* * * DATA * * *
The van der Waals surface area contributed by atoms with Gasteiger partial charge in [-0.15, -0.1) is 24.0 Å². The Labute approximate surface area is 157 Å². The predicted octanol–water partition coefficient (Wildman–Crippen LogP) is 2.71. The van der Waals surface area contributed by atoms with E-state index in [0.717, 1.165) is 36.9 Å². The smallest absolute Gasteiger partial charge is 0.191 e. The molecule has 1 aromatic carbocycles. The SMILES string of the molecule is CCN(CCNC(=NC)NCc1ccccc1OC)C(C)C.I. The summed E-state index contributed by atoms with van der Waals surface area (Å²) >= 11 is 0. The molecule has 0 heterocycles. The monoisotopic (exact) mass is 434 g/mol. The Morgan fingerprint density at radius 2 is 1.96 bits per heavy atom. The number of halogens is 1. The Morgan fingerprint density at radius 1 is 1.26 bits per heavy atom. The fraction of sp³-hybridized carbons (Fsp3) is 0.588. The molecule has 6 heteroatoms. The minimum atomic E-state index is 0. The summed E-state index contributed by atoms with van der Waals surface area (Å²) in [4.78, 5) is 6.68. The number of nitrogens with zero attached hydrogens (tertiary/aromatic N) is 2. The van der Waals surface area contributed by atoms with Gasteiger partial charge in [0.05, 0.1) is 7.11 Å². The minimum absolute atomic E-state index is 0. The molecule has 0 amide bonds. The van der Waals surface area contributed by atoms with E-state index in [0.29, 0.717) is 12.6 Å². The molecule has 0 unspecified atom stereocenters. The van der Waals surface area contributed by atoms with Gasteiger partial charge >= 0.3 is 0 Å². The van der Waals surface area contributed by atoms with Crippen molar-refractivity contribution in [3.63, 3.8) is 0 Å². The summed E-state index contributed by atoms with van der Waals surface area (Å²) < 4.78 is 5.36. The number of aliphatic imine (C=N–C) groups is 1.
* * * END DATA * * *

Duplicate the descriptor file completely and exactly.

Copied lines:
The van der Waals surface area contributed by atoms with Gasteiger partial charge in [-0.15, -0.1) is 24.0 Å². The Labute approximate surface area is 157 Å². The predicted octanol–water partition coefficient (Wildman–Crippen LogP) is 2.71. The van der Waals surface area contributed by atoms with E-state index in [0.717, 1.165) is 36.9 Å². The smallest absolute Gasteiger partial charge is 0.191 e. The molecule has 1 aromatic carbocycles. The SMILES string of the molecule is CCN(CCNC(=NC)NCc1ccccc1OC)C(C)C.I. The summed E-state index contributed by atoms with van der Waals surface area (Å²) >= 11 is 0. The molecule has 0 heterocycles. The monoisotopic (exact) mass is 434 g/mol. The Morgan fingerprint density at radius 2 is 1.96 bits per heavy atom. The number of halogens is 1. The Morgan fingerprint density at radius 1 is 1.26 bits per heavy atom. The fraction of sp³-hybridized carbons (Fsp3) is 0.588. The molecule has 6 heteroatoms. The minimum atomic E-state index is 0. The summed E-state index contributed by atoms with van der Waals surface area (Å²) in [4.78, 5) is 6.68. The number of nitrogens with zero attached hydrogens (tertiary/aromatic N) is 2. The van der Waals surface area contributed by atoms with Gasteiger partial charge in [0.05, 0.1) is 7.11 Å². The minimum absolute atomic E-state index is 0. The molecule has 0 amide bonds. The van der Waals surface area contributed by atoms with E-state index in [0.29, 0.717) is 12.6 Å². The molecule has 0 unspecified atom stereocenters. The van der Waals surface area contributed by atoms with Gasteiger partial charge >= 0.3 is 0 Å². The van der Waals surface area contributed by atoms with Crippen molar-refractivity contribution in [3.63, 3.8) is 0 Å². The summed E-state index contributed by atoms with van der Waals surface area (Å²) < 4.78 is 5.36. The number of aliphatic imine (C=N–C) groups is 1.